Whitby’s railway station is an imposing building that, like the line that serves it, has survived a succession of threats.
It was built in 1845 by the house architect of the York & North Midland Railway, George Townsend Andrews (1804–1855), to replace an earlier terminus for the primitive, horse-drawn Whitby & Pickering Railway, engineered by George Stephenson in 1836.
From the 1880s to the late 1950s, Whitby station served four different railway lines, the original main line to Pickering and on to York, the Esk Valley line to Middlesbrough and the two coastal lines south to Scarborough and northwards to Loftus.
Dr Beeching would have shut all four of them, but the difficulties of providing replacement buses in the Esk valley meant that the circuitous and picturesque line via Battersby remained open, even though an eccentricity of railway geography has meant that every train down the line has reversed at Battersby since 1954.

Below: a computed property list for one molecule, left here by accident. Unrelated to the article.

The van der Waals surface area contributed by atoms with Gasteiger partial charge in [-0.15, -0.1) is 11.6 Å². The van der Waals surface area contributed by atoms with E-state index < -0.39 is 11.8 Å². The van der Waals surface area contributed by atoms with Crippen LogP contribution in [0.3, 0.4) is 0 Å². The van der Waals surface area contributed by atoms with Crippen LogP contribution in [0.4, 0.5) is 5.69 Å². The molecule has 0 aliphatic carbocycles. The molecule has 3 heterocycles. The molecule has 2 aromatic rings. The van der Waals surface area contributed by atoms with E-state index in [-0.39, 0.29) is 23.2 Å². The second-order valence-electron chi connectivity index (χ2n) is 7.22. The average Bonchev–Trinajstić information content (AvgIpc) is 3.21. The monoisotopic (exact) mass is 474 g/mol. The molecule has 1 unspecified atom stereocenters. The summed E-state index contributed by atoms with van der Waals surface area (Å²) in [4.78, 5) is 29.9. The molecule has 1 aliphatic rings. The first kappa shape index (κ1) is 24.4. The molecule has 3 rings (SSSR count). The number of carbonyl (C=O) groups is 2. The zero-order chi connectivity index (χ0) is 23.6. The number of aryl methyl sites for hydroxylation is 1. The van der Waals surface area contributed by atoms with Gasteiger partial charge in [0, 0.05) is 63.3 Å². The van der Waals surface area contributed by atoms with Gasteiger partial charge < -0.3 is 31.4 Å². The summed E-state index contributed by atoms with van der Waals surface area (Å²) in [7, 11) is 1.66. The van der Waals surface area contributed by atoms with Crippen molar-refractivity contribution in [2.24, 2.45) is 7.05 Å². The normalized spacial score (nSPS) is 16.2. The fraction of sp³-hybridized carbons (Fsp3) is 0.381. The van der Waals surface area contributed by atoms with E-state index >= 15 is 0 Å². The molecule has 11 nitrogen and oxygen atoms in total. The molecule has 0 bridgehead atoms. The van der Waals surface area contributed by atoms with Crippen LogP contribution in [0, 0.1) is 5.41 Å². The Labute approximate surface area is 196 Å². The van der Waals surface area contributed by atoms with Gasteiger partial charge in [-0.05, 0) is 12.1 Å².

Whitby’s rail connection to the rest of the country has been tenuous for decades, and it’s still not good: there are only four trains a day to Middlesbrough, the first starting its 1¼-hour journey at 0850.
However, the enterprising North Yorkshire Moors Railway has negotiated rights over Network Rail tracks from its junction at Grosmont into Whitby, so that it’s again possible to travel by steam between Whitby and Pickering in the summer months.
And you can get a proper breakfast at the Whistlestop Café in G T Andrews’ original station building.
The bikers congregate there so it must be good.